Review also includes:
Rainforest Mammals, 978-0750234535
By ‘Rainforest’ this series means Tropical Rainforest, the denizens and extent of which these two samples consider. Within the framework of the shrinking and increasingly exploited rainforest, each volume deals with a section of the animal kingdom, its diversity, adaptation to habitat, and its situation and survival in the face of an increase in many kinds of human pressure.
Insects and Spiders shows us that 90% of these most successful animals live in our rainforests. Picturesque examples are not hard to come by and Parker ranges from the Hercules beetle to the thousands of ‘micromoths’ so small they have never been collected or named. Set against this is the observation that the rate of species-extinction amongst these creatures could be as great as 10,000 per annum. One might suppose, too, that new species will be evolving at a substantial rate.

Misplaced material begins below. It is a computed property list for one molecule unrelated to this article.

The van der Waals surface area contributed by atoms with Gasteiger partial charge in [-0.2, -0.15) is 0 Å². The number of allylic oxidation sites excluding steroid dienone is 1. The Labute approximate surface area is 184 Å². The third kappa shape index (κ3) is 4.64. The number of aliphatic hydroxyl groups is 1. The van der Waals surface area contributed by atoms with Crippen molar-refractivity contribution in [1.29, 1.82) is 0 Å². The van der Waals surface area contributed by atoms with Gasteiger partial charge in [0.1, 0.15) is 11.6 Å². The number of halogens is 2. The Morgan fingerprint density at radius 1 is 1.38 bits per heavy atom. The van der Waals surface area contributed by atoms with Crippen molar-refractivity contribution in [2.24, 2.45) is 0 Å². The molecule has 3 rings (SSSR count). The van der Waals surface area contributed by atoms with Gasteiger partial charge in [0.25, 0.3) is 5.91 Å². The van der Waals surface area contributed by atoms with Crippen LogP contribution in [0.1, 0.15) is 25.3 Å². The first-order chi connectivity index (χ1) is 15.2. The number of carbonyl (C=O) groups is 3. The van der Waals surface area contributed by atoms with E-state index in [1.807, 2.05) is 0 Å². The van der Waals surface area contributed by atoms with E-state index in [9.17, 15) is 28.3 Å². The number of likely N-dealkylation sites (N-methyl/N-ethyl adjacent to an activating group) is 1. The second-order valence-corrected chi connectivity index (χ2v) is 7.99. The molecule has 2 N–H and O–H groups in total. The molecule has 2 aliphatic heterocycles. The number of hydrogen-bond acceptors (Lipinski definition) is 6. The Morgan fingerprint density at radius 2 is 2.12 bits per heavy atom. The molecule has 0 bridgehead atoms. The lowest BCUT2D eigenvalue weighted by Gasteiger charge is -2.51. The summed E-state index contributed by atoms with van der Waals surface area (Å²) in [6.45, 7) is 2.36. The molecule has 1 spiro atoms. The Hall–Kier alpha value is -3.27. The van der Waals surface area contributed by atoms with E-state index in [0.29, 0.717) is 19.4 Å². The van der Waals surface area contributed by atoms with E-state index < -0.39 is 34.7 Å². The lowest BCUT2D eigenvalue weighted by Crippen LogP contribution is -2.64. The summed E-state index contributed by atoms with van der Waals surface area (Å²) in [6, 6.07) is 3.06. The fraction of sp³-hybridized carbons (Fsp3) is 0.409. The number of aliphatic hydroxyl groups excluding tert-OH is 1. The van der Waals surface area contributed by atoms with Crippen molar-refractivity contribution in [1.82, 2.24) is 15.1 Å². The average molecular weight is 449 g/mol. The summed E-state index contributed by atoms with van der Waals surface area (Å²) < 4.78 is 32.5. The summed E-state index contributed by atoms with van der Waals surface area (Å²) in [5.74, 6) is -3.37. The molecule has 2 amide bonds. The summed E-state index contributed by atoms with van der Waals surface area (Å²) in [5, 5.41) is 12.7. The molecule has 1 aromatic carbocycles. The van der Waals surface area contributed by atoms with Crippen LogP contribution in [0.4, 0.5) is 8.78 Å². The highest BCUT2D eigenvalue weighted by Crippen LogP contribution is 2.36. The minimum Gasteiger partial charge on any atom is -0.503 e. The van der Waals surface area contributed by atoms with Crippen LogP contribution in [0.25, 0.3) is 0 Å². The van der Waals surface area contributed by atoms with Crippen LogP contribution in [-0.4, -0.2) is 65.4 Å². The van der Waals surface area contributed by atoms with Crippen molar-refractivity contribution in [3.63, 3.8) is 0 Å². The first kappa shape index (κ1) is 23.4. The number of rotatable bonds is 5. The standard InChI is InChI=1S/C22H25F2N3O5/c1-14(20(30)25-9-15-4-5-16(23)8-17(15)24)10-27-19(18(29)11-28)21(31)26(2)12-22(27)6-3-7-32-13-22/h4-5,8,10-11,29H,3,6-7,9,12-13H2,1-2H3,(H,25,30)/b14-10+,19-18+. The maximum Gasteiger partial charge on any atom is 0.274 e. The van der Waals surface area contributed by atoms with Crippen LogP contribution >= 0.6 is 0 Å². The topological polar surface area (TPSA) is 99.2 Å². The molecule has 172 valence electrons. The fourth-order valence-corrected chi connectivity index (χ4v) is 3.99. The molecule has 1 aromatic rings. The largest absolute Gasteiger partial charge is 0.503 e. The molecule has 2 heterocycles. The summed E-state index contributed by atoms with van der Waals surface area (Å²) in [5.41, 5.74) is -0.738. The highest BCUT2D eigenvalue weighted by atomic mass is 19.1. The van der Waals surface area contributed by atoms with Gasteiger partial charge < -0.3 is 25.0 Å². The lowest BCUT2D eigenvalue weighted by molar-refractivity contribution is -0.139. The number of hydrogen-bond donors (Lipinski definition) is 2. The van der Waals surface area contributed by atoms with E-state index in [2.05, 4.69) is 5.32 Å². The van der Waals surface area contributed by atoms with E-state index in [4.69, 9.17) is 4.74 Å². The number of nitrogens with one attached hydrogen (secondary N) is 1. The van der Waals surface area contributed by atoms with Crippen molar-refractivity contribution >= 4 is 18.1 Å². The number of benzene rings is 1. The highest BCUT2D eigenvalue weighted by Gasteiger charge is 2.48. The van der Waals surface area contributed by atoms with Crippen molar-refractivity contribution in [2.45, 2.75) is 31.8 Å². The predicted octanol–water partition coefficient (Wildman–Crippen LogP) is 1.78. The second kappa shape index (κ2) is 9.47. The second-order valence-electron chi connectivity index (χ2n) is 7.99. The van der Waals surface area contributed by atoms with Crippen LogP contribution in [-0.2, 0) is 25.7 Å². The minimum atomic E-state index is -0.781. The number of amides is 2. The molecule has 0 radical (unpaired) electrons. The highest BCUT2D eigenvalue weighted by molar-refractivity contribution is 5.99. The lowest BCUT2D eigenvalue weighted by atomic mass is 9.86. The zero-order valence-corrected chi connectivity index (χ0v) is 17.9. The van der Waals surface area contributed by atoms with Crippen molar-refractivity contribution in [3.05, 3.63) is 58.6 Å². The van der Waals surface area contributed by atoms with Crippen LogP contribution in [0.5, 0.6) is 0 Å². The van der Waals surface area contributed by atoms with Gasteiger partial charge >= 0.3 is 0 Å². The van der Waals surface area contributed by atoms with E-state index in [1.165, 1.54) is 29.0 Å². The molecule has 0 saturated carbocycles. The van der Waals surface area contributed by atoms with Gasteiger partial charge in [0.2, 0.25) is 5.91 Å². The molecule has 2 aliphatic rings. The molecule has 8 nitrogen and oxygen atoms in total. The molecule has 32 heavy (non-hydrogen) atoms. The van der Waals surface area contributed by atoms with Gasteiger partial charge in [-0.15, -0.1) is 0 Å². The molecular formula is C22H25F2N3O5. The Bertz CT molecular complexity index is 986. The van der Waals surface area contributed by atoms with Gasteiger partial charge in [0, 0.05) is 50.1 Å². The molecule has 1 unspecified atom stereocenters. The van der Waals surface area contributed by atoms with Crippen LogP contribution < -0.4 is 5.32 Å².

While species loss among the anthropoids is seldom deliberately caused, with Mammals it’s a different story. You can eat mammals and the increasing proximity of large population centres to rainforests has resulted, Parker tells us, in an upsurge in the trade in ‘bush meat’. Add to that the traditional use of animal skins and other body parts and it’s easy to see why conservatory measures ranging from habitat preservation to CITES are deployed, and why the efforts by such as WWF to stabilise sustainable usage of tropical rainforests are to be applauded.
Parker has provided an excellently objective and authoritative text which persuades end-to-end reading. Photographs, being also the author’s work, are consequently truly illustrative of his thesis – and are of excellent quality too. Further volumes in the series deal with Birds, People, Reptiles and Amphibians, and Trees and Plants. These should all be welcome additions to public and school libraries.